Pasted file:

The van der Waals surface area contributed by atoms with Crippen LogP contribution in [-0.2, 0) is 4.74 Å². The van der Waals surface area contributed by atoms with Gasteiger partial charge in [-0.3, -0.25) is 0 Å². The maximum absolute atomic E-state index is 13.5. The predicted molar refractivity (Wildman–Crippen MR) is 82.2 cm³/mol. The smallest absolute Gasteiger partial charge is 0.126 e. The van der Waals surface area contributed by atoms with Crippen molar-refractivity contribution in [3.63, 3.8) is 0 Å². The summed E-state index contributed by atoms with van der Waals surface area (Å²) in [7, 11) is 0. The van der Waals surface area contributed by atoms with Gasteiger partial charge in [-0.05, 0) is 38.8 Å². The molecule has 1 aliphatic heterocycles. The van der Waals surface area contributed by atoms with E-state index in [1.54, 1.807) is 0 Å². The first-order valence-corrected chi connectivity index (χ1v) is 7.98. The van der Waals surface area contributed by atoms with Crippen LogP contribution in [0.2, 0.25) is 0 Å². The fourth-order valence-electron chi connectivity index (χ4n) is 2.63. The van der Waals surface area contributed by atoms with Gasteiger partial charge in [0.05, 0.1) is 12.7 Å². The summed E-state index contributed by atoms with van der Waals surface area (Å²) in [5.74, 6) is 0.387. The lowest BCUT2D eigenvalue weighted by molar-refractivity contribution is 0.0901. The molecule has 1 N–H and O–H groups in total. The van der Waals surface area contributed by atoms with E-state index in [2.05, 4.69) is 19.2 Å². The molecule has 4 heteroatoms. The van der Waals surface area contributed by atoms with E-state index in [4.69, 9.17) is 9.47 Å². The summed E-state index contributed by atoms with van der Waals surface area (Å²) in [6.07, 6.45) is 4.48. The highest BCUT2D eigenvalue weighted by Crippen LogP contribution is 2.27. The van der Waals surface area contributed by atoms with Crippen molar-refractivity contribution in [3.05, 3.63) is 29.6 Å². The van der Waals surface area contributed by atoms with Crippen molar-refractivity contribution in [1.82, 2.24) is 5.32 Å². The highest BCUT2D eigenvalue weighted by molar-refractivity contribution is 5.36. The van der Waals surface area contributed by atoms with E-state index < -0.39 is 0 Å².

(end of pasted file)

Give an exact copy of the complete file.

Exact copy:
The van der Waals surface area contributed by atoms with Crippen LogP contribution in [-0.2, 0) is 4.74 Å². The van der Waals surface area contributed by atoms with Gasteiger partial charge in [-0.3, -0.25) is 0 Å². The maximum absolute atomic E-state index is 13.5. The predicted molar refractivity (Wildman–Crippen MR) is 82.2 cm³/mol. The smallest absolute Gasteiger partial charge is 0.126 e. The van der Waals surface area contributed by atoms with Crippen molar-refractivity contribution in [3.63, 3.8) is 0 Å². The summed E-state index contributed by atoms with van der Waals surface area (Å²) in [7, 11) is 0. The van der Waals surface area contributed by atoms with Gasteiger partial charge in [-0.05, 0) is 38.8 Å². The molecule has 1 aliphatic heterocycles. The van der Waals surface area contributed by atoms with E-state index in [1.54, 1.807) is 0 Å². The first-order valence-corrected chi connectivity index (χ1v) is 7.98. The van der Waals surface area contributed by atoms with Crippen LogP contribution in [0.2, 0.25) is 0 Å². The fourth-order valence-electron chi connectivity index (χ4n) is 2.63. The van der Waals surface area contributed by atoms with Gasteiger partial charge in [0.05, 0.1) is 12.7 Å². The summed E-state index contributed by atoms with van der Waals surface area (Å²) in [5.74, 6) is 0.387. The lowest BCUT2D eigenvalue weighted by molar-refractivity contribution is 0.0901. The molecule has 1 N–H and O–H groups in total. The van der Waals surface area contributed by atoms with E-state index in [2.05, 4.69) is 19.2 Å². The molecule has 4 heteroatoms. The van der Waals surface area contributed by atoms with E-state index in [4.69, 9.17) is 9.47 Å². The summed E-state index contributed by atoms with van der Waals surface area (Å²) in [6.07, 6.45) is 4.48. The highest BCUT2D eigenvalue weighted by Crippen LogP contribution is 2.27. The van der Waals surface area contributed by atoms with Crippen molar-refractivity contribution in [3.05, 3.63) is 29.6 Å². The van der Waals surface area contributed by atoms with Crippen molar-refractivity contribution in [1.82, 2.24) is 5.32 Å². The highest BCUT2D eigenvalue weighted by molar-refractivity contribution is 5.36. The van der Waals surface area contributed by atoms with E-state index < -0.39 is 0 Å².